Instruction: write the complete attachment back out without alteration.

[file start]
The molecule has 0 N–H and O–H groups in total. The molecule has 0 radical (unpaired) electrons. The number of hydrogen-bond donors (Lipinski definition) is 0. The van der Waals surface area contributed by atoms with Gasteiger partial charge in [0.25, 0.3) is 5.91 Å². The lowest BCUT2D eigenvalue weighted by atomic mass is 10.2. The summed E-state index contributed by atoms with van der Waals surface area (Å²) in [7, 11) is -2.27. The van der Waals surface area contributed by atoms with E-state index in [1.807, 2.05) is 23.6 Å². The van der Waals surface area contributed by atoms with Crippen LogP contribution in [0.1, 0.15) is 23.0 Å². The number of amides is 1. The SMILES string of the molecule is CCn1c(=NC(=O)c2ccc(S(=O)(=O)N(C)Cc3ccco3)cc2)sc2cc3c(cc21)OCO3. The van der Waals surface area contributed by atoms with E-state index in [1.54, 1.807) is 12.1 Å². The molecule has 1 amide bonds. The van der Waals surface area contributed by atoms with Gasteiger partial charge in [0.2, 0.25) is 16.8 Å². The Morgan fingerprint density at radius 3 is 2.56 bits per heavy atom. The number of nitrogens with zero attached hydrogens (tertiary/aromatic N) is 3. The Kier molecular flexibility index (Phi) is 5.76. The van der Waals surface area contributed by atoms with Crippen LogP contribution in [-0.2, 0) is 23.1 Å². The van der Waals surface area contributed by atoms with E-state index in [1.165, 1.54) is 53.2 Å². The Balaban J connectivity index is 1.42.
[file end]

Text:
The molecule has 0 N–H and O–H groups in total. The molecule has 0 radical (unpaired) electrons. The number of hydrogen-bond donors (Lipinski definition) is 0. The van der Waals surface area contributed by atoms with Gasteiger partial charge in [0.25, 0.3) is 5.91 Å². The lowest BCUT2D eigenvalue weighted by atomic mass is 10.2. The summed E-state index contributed by atoms with van der Waals surface area (Å²) in [7, 11) is -2.27. The van der Waals surface area contributed by atoms with E-state index in [1.807, 2.05) is 23.6 Å². The van der Waals surface area contributed by atoms with Crippen LogP contribution in [0.1, 0.15) is 23.0 Å². The number of amides is 1. The SMILES string of the molecule is CCn1c(=NC(=O)c2ccc(S(=O)(=O)N(C)Cc3ccco3)cc2)sc2cc3c(cc21)OCO3. The van der Waals surface area contributed by atoms with E-state index in [1.54, 1.807) is 12.1 Å². The molecule has 1 amide bonds. The van der Waals surface area contributed by atoms with Gasteiger partial charge in [0.2, 0.25) is 16.8 Å². The Morgan fingerprint density at radius 3 is 2.56 bits per heavy atom. The number of nitrogens with zero attached hydrogens (tertiary/aromatic N) is 3. The Kier molecular flexibility index (Phi) is 5.76. The van der Waals surface area contributed by atoms with Crippen LogP contribution in [-0.2, 0) is 23.1 Å². The van der Waals surface area contributed by atoms with E-state index in [1.165, 1.54) is 53.2 Å². The Balaban J connectivity index is 1.42.